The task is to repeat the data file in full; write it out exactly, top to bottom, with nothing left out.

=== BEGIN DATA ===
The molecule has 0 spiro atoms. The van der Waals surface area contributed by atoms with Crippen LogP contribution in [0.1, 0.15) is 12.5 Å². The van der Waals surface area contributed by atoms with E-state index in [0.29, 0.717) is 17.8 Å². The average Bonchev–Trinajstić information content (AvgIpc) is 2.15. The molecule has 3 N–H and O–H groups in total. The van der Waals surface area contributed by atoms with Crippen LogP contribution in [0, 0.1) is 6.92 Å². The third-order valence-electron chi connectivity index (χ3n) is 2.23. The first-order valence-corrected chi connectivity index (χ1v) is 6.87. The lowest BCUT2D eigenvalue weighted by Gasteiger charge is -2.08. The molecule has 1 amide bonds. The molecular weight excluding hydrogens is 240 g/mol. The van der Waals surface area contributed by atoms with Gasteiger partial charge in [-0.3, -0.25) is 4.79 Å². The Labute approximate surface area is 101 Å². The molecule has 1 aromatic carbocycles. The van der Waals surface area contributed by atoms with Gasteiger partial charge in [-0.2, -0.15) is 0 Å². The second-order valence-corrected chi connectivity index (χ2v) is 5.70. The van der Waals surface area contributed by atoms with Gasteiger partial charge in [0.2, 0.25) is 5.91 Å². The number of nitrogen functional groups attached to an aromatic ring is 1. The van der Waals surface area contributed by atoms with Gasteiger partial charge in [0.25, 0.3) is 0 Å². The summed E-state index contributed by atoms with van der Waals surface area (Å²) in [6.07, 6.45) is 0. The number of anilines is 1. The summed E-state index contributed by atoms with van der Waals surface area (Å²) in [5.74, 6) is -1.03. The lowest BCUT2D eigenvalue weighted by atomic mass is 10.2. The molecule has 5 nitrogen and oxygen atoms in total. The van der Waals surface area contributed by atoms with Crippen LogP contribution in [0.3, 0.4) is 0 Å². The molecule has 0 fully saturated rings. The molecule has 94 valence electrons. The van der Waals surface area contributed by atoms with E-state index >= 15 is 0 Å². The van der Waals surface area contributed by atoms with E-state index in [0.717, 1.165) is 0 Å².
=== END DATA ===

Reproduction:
The molecule has 0 spiro atoms. The van der Waals surface area contributed by atoms with Crippen LogP contribution in [0.1, 0.15) is 12.5 Å². The van der Waals surface area contributed by atoms with E-state index in [0.29, 0.717) is 17.8 Å². The average Bonchev–Trinajstić information content (AvgIpc) is 2.15. The molecule has 3 N–H and O–H groups in total. The van der Waals surface area contributed by atoms with Crippen LogP contribution in [0, 0.1) is 6.92 Å². The third-order valence-electron chi connectivity index (χ3n) is 2.23. The first-order valence-corrected chi connectivity index (χ1v) is 6.87. The lowest BCUT2D eigenvalue weighted by Gasteiger charge is -2.08. The molecule has 1 amide bonds. The molecular weight excluding hydrogens is 240 g/mol. The van der Waals surface area contributed by atoms with Gasteiger partial charge in [-0.3, -0.25) is 4.79 Å². The Labute approximate surface area is 101 Å². The molecule has 1 aromatic carbocycles. The van der Waals surface area contributed by atoms with Gasteiger partial charge in [-0.2, -0.15) is 0 Å². The second-order valence-corrected chi connectivity index (χ2v) is 5.70. The van der Waals surface area contributed by atoms with Gasteiger partial charge in [0.2, 0.25) is 5.91 Å². The number of nitrogen functional groups attached to an aromatic ring is 1. The van der Waals surface area contributed by atoms with Gasteiger partial charge in [0.25, 0.3) is 0 Å². The summed E-state index contributed by atoms with van der Waals surface area (Å²) in [6.07, 6.45) is 0. The number of anilines is 1. The summed E-state index contributed by atoms with van der Waals surface area (Å²) in [5.74, 6) is -1.03. The lowest BCUT2D eigenvalue weighted by atomic mass is 10.2. The molecule has 5 nitrogen and oxygen atoms in total. The van der Waals surface area contributed by atoms with Crippen LogP contribution in [0.3, 0.4) is 0 Å². The molecule has 0 fully saturated rings. The molecule has 94 valence electrons. The van der Waals surface area contributed by atoms with E-state index >= 15 is 0 Å². The van der Waals surface area contributed by atoms with E-state index in [0.717, 1.165) is 0 Å².